More information:  doi.org
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Einfluss von Landnutzung auf Abundanz, Funktion und räumliche Verteilung von N-umsetzenden Mikroorganismen in Grünlandböden
Keil D. (2015): Influence of land use on abundance, function and spatial distribution of N-cycling microorganisms in grassland soils. Dissertation, University of Hohenheim
More information:  opus.uni-hohenheim.de
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Einfluss von Landnutzungsintensität auf die räumliche Verteilung Stickstoff umsetzender Mikroorganismen in Grünlandböden
Keil D., Meyer A., Berner D., Poll A., Schützenmeister A., Piepho H.-P., Vlasenko A., Philippot L., Schloter M., Kandeler E., Marhan S. (2011): Influence of land-use intensity on spatial distribution of N-cycling microorganisms in grassland soils . FEMS Microbiology Ecology 77 (1), 95-106. doi: 10.1111/j.1574-6941.2011.01091.x
More information:  doi.org
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Einfluss von Temperaturerhöhung und Dürre auf Lachgasemissionen und die Häufigkeit von denitrifizierenden Bakterien in Grünlandböden mit unterschiedlicher Landnutzungsintensität
Keil D., Niklaus P. A., von Riedmatten L. R., Boeddinghaus R. S., Dormann K. F., Scherer-Lorenzen M., Kandeler E., Marhan S. (2015): Effects of warming and drought on potential N2O emissions and denitrifying bacteria abundance in grasslands with different land use. FEMS Microbiology Ecology 91(7), pii: fiv066. doi: 10.1093/femsec/fiv066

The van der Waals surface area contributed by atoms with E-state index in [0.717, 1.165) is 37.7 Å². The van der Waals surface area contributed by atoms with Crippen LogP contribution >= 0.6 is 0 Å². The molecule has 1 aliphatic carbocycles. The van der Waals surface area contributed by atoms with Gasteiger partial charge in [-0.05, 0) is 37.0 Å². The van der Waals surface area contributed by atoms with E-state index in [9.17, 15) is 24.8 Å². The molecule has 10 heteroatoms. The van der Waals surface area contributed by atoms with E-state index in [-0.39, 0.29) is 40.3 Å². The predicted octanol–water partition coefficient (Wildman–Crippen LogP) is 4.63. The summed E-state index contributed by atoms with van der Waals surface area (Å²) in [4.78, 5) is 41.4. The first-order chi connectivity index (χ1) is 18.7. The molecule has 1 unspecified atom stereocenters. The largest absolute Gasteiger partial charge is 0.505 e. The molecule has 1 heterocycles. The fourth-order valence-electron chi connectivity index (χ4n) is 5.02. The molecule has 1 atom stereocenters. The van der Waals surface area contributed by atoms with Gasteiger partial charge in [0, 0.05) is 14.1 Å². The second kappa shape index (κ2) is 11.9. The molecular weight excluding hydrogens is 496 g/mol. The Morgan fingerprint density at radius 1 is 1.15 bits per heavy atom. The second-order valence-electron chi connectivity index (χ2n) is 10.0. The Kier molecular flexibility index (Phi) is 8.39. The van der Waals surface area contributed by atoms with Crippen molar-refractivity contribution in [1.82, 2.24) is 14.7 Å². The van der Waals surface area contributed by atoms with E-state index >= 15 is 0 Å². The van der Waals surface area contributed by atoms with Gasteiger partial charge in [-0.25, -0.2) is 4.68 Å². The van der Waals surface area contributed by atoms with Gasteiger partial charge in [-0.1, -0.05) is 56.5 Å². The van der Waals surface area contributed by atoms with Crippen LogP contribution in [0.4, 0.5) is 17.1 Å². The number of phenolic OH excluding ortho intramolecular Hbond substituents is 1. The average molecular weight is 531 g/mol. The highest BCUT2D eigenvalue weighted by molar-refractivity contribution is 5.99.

More information:  doi.org
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Long-term effects of disturbance and seed addition on soil microbial biomass in grassland with high and low land-use intensity
Langzeit Effect von Störung und Ansaat auf die mikrobielle Biomasse in Grünlandböden mit hoher und niedriger Landnutzungsintensität
Lang K. (2018): Long-term effects of disturbance and seed addition on soil microbial biomass in grassland with high and low land-use intensity. Bachelor thesis, University Hohenheim
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Eine neue Methode (midDRIFTS basierte Spektroskopie) erlaubt die schnelle und kostengünstige Vorhersage von mikrobieller Biomasse und Aktivität in Grünlandböden